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Washington Debrief: With Shutdown Over, HIT Stakeholders Focused on MU Extension

October 22, 2013
by Jeff Smith, Director of Public Policy at CHIME
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Jeff Smith, Director of Public Policy at CHIME

Government Shutdown Over, Focus Turns to MU Extension, Accounting of Disclosures  With the government shutdown behind us, health IT stakeholders in Washington are resuming focus on a pair of priority issues for 2014, the proposed MU2 extension and accounting of disclosures.

CHIME has already led the way towards engaging Congress on the need to allow flexibility on Meaningful Use in 2014. A few weeks ago, 17 US Senators sent a letter to HHS recommending a year-long extension for providers who need it, while enabling those providers who can meet Stage 2 requirements to do so.

In comments made during a plenary session on October 9 at the CHIME13 Fall CIO Forum, former National Coordinator Dr. Farzad Mostashari advised providers not to count on additional time to meet Stage 2 or Stage 1 revised criteria in 2014. He underscored the difficulty of getting regulatory changes made at a time when healthcare politics over the Affordable Care Act threatens to be conflated with HITECH and the EHR Incentives program. Despite such comments, CHIME will continue to talk with member CIOs and Foundation Firms to gain a clear understanding of how implementation is progressing. CHIME will also continue to work with CMS, ONC and members of Congress to make sure providers have the flexibility they need to implement new 2014 Edition certified EHR technology safely and correctly.

Another issue of emerging interest is that of Accounting of Disclosures. Recently, the Health IT Policy Committee’s Privacy and Security Tiger Team issued a request for comment asking for perspectives on what it takes to provide patients with an accounting of disclosures using IT. Specifically, they are looking to find appropriate ways to bring transparency and bolster privacy to the delivery of healthcare. CHIME submitted comments saying that production of an access report is technologically unfeasible and production of an Accounting of Disclosures report for Treatment Payment and Operations across multiple information systems is enormously difficult, expensive and cannot be achieved with technology alone. “Of chief concern to many CIOs is that all audit logs are not created equal. Despite having common data elements recorded across different solutions, there are few, if any, standard ways to generate reports. Stemming from this issue is the complicated and costly task of aggregating audit logs from different systems into a singular report.”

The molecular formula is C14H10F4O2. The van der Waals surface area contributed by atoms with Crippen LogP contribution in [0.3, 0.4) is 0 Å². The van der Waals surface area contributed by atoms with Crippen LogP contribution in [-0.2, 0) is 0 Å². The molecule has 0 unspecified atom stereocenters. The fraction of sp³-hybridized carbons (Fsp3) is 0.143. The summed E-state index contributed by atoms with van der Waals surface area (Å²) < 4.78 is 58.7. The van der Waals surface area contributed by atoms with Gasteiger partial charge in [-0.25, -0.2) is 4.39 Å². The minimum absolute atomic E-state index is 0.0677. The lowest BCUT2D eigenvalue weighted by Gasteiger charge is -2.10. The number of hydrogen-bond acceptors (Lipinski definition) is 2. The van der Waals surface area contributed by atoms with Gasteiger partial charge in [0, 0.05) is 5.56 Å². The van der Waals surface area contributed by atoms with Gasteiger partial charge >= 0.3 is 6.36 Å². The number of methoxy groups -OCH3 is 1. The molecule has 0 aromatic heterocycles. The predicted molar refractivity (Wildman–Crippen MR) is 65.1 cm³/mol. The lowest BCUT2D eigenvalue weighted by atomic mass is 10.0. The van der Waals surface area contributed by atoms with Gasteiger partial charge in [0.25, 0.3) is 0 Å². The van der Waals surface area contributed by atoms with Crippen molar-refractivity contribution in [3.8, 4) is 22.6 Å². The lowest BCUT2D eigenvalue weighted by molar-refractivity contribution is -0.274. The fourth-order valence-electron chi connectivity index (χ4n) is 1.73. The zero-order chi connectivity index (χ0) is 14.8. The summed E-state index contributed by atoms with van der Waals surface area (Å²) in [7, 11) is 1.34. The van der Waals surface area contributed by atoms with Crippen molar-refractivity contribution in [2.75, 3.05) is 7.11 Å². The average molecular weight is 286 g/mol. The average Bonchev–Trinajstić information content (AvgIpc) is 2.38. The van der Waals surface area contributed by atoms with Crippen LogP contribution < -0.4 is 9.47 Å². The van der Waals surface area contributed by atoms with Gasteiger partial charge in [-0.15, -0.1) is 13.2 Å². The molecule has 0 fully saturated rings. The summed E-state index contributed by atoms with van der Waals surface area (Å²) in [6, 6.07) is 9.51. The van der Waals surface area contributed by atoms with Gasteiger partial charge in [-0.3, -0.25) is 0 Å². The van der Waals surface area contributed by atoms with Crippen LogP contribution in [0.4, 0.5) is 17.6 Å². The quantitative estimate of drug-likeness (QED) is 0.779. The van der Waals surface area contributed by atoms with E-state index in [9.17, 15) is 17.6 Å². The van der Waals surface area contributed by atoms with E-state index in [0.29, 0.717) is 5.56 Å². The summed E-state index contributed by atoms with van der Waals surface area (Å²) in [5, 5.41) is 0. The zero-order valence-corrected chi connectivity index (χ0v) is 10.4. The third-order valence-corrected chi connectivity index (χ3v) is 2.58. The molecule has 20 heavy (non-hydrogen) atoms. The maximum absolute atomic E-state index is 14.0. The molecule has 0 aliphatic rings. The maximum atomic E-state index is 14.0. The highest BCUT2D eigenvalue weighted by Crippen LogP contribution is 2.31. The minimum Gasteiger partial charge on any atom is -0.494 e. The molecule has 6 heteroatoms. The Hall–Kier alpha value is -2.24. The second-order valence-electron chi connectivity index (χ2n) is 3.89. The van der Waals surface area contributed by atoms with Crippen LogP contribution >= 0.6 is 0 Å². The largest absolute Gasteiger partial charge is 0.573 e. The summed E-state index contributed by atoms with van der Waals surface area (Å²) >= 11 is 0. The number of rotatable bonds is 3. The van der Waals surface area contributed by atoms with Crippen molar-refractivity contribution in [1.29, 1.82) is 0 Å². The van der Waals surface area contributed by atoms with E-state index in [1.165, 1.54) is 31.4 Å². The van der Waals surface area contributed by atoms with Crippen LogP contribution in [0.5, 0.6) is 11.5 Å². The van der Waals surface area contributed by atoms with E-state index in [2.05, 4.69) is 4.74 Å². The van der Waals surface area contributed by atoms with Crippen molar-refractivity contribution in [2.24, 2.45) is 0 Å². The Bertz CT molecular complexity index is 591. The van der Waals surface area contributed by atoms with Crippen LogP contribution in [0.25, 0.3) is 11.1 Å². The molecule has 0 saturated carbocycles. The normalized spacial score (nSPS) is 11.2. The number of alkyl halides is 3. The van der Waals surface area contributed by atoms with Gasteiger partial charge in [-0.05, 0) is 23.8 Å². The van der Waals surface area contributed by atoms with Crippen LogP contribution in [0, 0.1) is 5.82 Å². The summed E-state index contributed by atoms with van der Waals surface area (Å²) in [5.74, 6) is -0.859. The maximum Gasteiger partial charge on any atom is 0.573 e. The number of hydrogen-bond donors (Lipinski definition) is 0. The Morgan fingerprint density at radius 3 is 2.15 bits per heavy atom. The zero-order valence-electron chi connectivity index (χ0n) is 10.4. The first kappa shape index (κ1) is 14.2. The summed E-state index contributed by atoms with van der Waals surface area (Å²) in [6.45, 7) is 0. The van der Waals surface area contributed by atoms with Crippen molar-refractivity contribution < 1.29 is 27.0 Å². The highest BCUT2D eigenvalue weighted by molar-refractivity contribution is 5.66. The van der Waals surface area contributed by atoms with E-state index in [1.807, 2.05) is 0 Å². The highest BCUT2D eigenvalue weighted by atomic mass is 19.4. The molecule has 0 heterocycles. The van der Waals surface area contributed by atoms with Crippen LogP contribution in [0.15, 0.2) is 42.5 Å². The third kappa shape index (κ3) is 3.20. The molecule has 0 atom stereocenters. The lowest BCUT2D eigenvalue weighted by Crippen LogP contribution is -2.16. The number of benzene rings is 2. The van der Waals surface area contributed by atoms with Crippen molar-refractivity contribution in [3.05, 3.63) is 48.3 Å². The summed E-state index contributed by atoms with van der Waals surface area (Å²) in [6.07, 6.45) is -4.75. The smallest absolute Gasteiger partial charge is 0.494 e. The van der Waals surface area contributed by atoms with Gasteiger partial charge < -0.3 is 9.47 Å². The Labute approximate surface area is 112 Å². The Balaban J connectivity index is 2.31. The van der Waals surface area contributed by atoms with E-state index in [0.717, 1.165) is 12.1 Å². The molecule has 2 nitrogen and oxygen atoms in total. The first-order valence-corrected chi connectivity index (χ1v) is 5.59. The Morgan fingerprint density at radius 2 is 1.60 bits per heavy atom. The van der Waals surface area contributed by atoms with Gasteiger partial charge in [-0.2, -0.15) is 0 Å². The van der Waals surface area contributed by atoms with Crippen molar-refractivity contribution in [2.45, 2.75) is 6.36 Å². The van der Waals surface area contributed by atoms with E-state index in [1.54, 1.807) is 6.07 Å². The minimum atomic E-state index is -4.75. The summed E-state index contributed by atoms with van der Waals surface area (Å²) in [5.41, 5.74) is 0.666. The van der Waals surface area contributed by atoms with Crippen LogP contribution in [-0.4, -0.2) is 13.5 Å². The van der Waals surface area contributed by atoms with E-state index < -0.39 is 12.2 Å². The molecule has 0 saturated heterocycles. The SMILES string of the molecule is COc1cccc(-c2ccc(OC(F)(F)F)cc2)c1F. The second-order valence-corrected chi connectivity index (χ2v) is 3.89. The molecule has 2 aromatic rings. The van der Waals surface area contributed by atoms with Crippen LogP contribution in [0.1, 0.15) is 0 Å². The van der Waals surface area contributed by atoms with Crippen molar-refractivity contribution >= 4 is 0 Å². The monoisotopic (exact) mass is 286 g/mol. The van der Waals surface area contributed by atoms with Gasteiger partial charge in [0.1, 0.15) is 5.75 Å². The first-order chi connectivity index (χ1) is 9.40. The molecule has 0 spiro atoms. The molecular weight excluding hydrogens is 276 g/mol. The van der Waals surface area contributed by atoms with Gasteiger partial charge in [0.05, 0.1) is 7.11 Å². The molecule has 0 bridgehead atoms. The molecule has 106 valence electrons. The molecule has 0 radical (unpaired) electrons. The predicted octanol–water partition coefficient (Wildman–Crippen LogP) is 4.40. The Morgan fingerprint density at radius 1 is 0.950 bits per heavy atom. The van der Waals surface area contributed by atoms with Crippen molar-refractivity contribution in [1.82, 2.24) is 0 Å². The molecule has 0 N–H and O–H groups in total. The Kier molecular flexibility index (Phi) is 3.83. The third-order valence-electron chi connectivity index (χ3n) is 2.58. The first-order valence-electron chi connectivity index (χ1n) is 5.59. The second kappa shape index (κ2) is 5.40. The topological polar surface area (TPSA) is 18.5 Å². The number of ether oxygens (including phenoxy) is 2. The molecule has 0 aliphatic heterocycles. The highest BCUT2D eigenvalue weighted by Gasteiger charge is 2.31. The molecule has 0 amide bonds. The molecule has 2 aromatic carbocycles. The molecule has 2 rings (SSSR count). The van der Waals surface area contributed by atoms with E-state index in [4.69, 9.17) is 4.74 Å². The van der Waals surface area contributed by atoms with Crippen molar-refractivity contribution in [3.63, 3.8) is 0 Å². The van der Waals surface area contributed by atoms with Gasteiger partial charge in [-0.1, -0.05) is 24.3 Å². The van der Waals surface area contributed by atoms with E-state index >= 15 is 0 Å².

As with the MU extension work, CHIME will work with health IT stakeholders to educate federal policymakers on the benefits and challenges of providing access reports and accounting of disclosures in a digital world.

Healthcare Website Woes Garner Congressional Focus After Shutdown  Just because the government has resumed operations, does not mean that Congress is entering a new era of compromise and agreement. Instead, Senate and House detractors of the Affordable Care Act have doubled down on their calls to have the law repealed due to the hampered performance of, the HHS portal to buy health insurance. So far, the numbers indicate that millions of people have visited the website, yet only a small fraction have actually purchased insurance due to glitches and technical flaws in the software. On the wings of such problems, the House Energy and Commerce Committee will hold hearings later this week and a bi-cameral call from Republicans is asking for the resignation of HHS Secretary Kathleen Sebelius. While these calls represent a minority within a minority, it is an indication of where Congress is likely to take its focus heading into 2014 and a signal that controversy will continue into the foreseeable future.